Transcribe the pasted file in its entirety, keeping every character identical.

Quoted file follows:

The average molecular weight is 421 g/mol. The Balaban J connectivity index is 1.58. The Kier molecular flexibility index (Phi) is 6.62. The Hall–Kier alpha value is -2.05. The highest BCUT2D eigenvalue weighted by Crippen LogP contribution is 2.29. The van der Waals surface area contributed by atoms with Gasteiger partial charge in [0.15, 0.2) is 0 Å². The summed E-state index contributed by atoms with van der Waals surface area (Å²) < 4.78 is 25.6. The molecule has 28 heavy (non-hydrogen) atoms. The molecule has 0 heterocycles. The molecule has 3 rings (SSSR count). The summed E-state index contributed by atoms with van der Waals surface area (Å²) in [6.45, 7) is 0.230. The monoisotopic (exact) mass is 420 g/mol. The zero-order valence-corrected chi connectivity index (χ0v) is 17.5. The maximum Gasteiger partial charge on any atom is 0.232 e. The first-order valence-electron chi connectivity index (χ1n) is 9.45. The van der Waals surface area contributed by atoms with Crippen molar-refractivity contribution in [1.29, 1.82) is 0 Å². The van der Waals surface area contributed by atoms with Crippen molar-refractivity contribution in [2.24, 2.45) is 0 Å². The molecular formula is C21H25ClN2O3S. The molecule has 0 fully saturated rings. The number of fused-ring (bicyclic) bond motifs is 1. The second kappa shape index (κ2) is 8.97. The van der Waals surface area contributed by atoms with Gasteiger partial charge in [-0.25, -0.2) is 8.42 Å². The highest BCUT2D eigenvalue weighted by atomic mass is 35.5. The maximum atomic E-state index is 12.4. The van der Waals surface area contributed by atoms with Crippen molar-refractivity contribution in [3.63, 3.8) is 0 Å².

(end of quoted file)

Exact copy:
The average molecular weight is 421 g/mol. The Balaban J connectivity index is 1.58. The Kier molecular flexibility index (Phi) is 6.62. The Hall–Kier alpha value is -2.05. The highest BCUT2D eigenvalue weighted by Crippen LogP contribution is 2.29. The van der Waals surface area contributed by atoms with Gasteiger partial charge in [0.15, 0.2) is 0 Å². The summed E-state index contributed by atoms with van der Waals surface area (Å²) < 4.78 is 25.6. The molecule has 28 heavy (non-hydrogen) atoms. The molecule has 0 heterocycles. The molecule has 3 rings (SSSR count). The summed E-state index contributed by atoms with van der Waals surface area (Å²) in [6.45, 7) is 0.230. The monoisotopic (exact) mass is 420 g/mol. The zero-order valence-corrected chi connectivity index (χ0v) is 17.5. The maximum Gasteiger partial charge on any atom is 0.232 e. The first-order valence-electron chi connectivity index (χ1n) is 9.45. The van der Waals surface area contributed by atoms with Crippen molar-refractivity contribution in [1.29, 1.82) is 0 Å². The van der Waals surface area contributed by atoms with Crippen molar-refractivity contribution in [2.24, 2.45) is 0 Å². The molecular formula is C21H25ClN2O3S. The molecule has 0 fully saturated rings. The number of fused-ring (bicyclic) bond motifs is 1. The second kappa shape index (κ2) is 8.97. The van der Waals surface area contributed by atoms with Gasteiger partial charge in [-0.25, -0.2) is 8.42 Å². The highest BCUT2D eigenvalue weighted by atomic mass is 35.5. The maximum atomic E-state index is 12.4. The van der Waals surface area contributed by atoms with Crippen molar-refractivity contribution in [3.63, 3.8) is 0 Å².